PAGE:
Lockhart said, in his view, this suggests the school was “incredibly thoughtless” about the impact of this statement and its stance toward LGBTQ+ students.

“They are aware that their belief in the LGBT community is causing harm. My comment, as a member of society, is why the hell – especially in an educational environment – would you choose to embrace a belief that hurt people.”

Bethlehem board chairman Paul Shakes said he couldn’t go into specifics about individual cases, but the school had “addressed and resolved all concerns raised”.

This included all complaints referred by the department, he said.

“We take our responsibility to provide a caring learning environment very seriously, and our Education Review Board reports consistently find that our Christian character contributes to a strong sense of student well-being and to higher levels very high academic achievement.

He said the school also works with ERO to find out directly from students how “emotionally and physically safe, caring and inclusive our school environment is”.

Early results are encouraging and he looks forward to sharing them with the school community in the coming weeks, he said.

In response to Lockhart’s comments, Shakes said that as a Christian school “we have Christian beliefs and we think they are helpful and not harmful.”

“Indeed, Christian beliefs underpin the freedoms we enjoy today, including Mr. Lockhart’s right to freely express his disapproval of those beliefs.”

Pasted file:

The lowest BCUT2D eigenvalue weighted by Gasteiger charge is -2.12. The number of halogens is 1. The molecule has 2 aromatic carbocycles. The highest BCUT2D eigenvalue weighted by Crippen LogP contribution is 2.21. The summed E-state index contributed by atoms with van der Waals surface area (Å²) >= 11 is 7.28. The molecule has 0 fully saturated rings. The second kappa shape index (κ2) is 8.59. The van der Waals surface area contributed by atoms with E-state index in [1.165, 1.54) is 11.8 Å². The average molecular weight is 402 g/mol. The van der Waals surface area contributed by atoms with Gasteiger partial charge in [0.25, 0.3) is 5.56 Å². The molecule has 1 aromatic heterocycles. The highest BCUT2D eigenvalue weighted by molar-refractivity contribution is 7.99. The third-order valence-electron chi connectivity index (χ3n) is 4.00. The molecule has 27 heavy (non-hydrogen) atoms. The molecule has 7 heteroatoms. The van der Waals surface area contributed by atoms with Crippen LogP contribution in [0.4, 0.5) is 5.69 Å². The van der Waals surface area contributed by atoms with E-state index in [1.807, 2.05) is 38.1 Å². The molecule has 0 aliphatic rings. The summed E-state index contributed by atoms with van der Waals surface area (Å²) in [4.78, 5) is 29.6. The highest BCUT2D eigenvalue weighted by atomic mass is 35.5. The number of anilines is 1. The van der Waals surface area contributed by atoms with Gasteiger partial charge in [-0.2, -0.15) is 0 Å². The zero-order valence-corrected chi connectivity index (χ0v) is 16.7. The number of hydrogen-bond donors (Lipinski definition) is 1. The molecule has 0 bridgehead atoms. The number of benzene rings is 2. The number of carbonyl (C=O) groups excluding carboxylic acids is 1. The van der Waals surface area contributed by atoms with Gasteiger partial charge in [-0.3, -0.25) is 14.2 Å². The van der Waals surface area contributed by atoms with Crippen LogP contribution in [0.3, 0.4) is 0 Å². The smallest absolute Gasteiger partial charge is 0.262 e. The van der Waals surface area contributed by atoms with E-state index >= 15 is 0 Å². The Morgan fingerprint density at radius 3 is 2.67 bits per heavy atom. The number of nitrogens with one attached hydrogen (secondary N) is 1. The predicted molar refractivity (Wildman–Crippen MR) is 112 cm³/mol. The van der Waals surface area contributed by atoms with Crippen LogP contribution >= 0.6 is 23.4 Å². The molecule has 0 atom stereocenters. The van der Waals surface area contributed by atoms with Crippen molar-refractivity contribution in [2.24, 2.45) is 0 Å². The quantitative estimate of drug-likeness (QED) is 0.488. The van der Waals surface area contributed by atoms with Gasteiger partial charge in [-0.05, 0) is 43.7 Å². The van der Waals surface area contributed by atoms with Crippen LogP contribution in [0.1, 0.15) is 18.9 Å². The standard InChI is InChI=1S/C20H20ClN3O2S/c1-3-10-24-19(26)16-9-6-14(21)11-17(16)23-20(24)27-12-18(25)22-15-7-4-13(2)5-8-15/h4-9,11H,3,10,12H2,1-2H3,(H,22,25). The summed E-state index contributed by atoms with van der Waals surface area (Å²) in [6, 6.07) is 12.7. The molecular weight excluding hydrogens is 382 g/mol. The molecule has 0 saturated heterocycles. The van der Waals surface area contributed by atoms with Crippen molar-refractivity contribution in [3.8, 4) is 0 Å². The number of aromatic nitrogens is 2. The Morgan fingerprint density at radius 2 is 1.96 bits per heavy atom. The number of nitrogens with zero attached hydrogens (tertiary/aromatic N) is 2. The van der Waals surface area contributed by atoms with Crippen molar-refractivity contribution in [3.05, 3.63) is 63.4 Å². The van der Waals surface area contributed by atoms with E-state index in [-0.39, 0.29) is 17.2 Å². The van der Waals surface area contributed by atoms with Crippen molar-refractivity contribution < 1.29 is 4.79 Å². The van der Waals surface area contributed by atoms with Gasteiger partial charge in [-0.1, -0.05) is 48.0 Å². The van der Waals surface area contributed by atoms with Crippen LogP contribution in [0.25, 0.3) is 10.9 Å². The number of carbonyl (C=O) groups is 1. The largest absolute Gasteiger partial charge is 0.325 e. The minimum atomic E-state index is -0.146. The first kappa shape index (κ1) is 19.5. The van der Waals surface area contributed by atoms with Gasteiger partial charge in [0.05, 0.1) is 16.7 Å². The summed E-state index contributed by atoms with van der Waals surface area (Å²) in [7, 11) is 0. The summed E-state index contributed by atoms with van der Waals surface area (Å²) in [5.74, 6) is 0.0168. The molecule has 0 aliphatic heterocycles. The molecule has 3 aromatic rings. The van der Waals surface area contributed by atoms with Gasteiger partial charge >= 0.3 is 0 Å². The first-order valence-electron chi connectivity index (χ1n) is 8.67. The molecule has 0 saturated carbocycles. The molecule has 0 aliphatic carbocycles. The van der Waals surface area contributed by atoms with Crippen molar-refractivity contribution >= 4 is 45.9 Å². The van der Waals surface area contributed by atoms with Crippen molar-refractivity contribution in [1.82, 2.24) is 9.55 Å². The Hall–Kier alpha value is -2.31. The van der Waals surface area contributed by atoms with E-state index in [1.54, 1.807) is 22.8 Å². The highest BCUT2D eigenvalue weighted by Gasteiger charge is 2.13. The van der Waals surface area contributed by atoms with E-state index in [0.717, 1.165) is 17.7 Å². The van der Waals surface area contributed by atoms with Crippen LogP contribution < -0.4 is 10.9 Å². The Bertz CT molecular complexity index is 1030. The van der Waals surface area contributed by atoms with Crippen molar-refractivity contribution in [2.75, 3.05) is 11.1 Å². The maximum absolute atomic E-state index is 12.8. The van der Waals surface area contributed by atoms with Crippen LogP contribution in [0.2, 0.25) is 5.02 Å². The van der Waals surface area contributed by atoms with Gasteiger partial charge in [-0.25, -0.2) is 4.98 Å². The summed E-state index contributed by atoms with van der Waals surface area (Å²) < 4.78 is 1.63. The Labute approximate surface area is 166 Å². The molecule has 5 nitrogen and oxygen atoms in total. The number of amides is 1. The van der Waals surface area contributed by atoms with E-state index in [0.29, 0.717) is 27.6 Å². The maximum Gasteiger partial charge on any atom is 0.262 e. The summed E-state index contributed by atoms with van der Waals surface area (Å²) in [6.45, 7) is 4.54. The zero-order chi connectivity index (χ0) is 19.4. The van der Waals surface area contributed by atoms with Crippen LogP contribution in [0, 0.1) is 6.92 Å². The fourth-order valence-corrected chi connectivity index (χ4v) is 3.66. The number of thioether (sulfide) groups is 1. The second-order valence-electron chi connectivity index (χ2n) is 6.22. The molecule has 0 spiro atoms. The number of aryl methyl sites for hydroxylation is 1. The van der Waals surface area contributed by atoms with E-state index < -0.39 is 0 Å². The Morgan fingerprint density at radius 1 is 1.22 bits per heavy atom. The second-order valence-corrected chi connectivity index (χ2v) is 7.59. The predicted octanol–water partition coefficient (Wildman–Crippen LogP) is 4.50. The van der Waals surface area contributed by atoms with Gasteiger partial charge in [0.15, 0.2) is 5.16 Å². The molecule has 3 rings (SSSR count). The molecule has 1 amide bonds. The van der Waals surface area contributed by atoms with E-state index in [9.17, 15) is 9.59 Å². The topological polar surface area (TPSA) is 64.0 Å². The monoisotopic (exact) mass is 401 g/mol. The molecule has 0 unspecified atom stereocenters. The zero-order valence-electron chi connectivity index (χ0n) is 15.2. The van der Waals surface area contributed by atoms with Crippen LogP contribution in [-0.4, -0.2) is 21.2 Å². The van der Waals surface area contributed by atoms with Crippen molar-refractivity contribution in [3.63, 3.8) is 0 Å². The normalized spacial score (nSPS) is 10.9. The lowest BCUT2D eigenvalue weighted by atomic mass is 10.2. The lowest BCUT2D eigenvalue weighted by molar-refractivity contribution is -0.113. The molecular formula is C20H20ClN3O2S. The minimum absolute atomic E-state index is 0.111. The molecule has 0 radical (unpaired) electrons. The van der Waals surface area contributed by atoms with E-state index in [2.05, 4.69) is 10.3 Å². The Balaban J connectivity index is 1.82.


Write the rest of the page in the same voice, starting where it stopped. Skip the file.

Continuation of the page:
He went on to say that while the board didn’t want to disappoint Lockhart, “we haven’t changed any of our beliefs because of media coverage or anything else.”

Instead, he said the school has returned to the original statement as it considers how best to communicate beliefs about marriage to the community and potential families.

“While we don’t expect everyone to agree with every Christian belief we hold, we will always listen to people’s concerns and address them as best we can,” he said. .

“We continue to encourage anyone with concerns to speak to us directly, ideally through our complaints process.”

Ministry of Education Te Tai Whenua hautū (assistant secretary) Jocelyn Mikaere said all schools have a written complaints policy and advised parents who raise concerns with the agency to follow up with the school first.

Mikaere said the ministry continues to meet regularly with Bethlehem College, alongside the ERO team.

ERO is currently reviewing Bethlehem College and will report its findings publicly in due course, she said.